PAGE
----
Guy Martin interview for Guy Martin's WWI Tank
For your new documentary, you decided to build a WWI tank. Why, and more specifically, why now?
On 20th November, it’ll be the 100th anniversary of the first time that tanks were actually successfully used in a battle. They’d been tried before, but they’d never really made a difference until the Battle of Cambrai. So it’s a hundred years this month. I’m a bit embarrassed about how little I know about the First World War, I didn’t even know that tanks were used in it. So I wanted to make this because I had such a gap in my knowledge, and I wanted to learn more, and also because of the 100th anniversary. And the boss of the production company, his great grandad was in the tanks in World War I, so that was a reason. And also I’m a Grimsby lad, and the tanks were created in the next town up from me, in Lincoln. That’s where it all started, and no-one knows that story. The whole reason it was called a tank was because when the first ones were being built at Fosters [William Foster & Co, the agricultural machinery company who were used to build the tanks] people would ask “What is it?” and they were told “It’s a water tank,” because it was top secret.
You’ve taken on some pretty big challenges in your time – where does this one rank?
As a challenge to build it, I’d say this is the biggest thing we’ve undertaken. There’s loads of stuff we’ve done – building push bikes to go at 100mph, converting transit vans to do 150mph, but this, I think, is the biggest one. It’s not that we’re restoring them, or modifying them – we’re building an exact replica of a Mark IV Tank, from scratch. When I first looked at this challenge, I thought “This is a big ask. We’re not going to see this happen.” It is a massive undertaking. JCB were the main reason this was able to happen. They built the main part of the tank, and then the lads at the Norfolk Tank Museum put all the engine together and everything. But JCB’s technology and knowhow was so important. It was a massive undertaking on all sides. And the TV company got everyone pulling together, all for the one goal. And they’ve done a bloody amazing job of it.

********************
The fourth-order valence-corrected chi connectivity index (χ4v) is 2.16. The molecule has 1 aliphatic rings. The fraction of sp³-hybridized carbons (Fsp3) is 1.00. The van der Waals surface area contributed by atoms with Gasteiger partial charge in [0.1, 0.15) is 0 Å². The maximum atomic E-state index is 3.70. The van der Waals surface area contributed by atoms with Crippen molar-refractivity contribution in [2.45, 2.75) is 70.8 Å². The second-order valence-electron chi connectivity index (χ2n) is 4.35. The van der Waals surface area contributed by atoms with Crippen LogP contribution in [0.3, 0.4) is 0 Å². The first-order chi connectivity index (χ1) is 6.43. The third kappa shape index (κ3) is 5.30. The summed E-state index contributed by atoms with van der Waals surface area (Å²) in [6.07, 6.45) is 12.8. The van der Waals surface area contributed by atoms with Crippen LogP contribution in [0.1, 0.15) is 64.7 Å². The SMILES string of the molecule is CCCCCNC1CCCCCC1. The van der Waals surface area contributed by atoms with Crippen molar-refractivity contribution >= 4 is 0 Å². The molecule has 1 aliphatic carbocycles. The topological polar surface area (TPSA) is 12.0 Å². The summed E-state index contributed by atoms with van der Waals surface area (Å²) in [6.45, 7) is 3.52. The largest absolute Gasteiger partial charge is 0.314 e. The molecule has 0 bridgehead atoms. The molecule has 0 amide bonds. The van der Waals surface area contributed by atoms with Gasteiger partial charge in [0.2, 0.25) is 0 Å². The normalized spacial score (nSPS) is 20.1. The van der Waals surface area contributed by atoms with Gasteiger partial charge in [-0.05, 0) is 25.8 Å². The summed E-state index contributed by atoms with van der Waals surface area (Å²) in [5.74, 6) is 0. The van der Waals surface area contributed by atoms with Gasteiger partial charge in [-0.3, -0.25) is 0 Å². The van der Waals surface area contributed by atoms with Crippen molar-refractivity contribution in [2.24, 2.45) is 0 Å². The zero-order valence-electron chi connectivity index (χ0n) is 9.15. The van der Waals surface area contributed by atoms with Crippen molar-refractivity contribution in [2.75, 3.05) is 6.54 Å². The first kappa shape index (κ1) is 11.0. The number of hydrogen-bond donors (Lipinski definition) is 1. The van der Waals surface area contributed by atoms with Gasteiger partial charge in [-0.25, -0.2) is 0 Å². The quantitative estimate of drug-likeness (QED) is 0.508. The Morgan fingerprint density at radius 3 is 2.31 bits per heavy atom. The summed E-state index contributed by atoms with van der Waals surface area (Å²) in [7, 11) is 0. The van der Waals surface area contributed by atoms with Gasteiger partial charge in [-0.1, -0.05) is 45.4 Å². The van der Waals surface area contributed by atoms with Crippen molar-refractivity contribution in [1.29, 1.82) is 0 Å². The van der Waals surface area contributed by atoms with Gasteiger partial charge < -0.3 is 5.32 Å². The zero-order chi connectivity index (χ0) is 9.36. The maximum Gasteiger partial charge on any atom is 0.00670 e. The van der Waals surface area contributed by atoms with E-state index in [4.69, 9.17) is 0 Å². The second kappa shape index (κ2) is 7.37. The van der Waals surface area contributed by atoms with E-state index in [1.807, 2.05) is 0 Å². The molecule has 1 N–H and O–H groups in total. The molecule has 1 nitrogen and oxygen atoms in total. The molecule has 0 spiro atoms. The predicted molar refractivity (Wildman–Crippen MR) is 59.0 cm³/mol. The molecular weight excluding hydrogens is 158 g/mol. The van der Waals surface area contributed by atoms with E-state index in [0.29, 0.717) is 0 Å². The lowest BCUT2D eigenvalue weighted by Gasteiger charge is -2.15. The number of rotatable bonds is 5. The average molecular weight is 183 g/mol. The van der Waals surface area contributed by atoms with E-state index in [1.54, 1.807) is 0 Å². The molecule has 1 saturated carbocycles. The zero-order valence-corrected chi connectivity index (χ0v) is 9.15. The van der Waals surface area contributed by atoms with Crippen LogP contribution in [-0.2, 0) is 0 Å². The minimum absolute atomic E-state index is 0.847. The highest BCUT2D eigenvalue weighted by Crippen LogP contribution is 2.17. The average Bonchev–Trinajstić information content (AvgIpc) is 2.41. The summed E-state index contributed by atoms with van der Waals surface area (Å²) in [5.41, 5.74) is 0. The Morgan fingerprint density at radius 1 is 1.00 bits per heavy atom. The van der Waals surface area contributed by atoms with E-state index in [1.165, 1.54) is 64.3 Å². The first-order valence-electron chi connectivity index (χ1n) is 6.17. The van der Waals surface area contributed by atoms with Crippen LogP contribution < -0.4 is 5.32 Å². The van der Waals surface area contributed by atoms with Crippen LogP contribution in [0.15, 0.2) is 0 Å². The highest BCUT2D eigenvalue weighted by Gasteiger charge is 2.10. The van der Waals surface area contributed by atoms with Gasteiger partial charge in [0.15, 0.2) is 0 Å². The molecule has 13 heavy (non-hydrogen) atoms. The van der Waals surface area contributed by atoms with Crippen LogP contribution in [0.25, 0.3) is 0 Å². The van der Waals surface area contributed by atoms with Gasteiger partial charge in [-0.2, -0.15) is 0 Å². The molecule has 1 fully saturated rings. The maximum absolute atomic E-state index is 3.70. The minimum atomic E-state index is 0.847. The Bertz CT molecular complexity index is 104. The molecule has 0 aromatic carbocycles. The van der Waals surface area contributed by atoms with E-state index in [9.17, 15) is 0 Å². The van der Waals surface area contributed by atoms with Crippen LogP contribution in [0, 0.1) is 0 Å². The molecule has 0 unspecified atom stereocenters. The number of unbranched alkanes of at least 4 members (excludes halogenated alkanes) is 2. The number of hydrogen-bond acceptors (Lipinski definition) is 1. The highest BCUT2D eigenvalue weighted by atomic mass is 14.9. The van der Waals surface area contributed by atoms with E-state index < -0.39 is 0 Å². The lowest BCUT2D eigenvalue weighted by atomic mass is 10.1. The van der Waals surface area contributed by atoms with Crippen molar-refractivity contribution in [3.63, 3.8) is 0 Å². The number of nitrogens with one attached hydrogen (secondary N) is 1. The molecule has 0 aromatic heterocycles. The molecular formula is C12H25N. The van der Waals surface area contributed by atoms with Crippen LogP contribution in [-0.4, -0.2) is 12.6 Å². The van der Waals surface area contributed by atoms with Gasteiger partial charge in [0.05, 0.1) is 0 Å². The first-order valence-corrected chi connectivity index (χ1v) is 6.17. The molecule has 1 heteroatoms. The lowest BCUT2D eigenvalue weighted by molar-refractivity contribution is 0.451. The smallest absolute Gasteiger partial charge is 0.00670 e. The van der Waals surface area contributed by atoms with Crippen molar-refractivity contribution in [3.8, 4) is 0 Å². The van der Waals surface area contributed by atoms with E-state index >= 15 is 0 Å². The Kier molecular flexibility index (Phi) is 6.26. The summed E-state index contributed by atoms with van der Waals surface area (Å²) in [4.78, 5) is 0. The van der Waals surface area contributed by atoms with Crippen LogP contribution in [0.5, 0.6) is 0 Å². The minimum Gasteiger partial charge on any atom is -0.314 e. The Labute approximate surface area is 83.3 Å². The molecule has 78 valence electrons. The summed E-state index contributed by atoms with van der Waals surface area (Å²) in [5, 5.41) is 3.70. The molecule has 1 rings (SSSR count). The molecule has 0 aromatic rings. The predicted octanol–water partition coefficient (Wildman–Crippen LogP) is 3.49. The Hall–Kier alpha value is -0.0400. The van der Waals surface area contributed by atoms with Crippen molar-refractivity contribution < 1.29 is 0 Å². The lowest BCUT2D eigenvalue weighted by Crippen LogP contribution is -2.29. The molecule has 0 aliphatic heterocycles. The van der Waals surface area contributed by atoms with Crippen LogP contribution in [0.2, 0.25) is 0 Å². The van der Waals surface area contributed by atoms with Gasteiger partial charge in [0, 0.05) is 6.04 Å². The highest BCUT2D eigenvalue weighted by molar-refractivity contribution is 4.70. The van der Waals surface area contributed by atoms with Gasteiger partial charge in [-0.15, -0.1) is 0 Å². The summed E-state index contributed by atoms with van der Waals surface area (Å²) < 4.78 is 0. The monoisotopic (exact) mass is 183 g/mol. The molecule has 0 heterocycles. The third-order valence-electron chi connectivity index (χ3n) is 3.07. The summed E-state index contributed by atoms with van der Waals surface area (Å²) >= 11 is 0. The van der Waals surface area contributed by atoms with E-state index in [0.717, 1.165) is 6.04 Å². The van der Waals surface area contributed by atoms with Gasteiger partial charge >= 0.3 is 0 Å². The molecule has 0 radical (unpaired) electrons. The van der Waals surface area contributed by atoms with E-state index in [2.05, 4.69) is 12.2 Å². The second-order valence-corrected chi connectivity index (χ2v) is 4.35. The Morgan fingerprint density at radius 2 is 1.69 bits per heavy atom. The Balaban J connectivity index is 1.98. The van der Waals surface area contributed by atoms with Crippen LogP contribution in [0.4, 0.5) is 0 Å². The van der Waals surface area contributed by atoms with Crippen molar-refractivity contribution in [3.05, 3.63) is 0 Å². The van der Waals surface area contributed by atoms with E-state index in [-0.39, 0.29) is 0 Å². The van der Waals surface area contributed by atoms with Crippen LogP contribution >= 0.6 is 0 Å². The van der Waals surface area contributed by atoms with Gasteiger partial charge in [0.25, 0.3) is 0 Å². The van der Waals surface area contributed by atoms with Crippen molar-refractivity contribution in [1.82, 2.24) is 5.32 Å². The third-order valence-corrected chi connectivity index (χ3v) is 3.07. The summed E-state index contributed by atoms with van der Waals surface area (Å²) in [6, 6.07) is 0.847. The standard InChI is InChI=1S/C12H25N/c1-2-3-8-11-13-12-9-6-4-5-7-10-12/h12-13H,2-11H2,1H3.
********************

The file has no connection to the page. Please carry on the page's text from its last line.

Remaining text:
What were the most complex aspects of the build?
Trying to get it to look right. You think “It was designed and built 100 years ago – that should be easy to replicate with modern machine techniques and modern manufacturing techniques.” But obviously not! It took a bit of getting round all the issues involved. Originally it was all riveted together with 3,000 rivets, but that’s not the way that materials are fastened together nowadays. It’s either welded or fused or folded or some form like that. So all the rivets on our tank are fake rivets, but they’re all in exactly the right place. And you have to get the tracks looking just right. The track plates are replicas of the original, but underneath, that is a modern track system. But the chain and the sprocket system under that, that was specially made. It’s not something they nicked off a current machine.
It’s fair to say that, even using modern technology, this was an incredibly complex build. Did that give you even more of an appreciation of what they managed to do 100 years ago?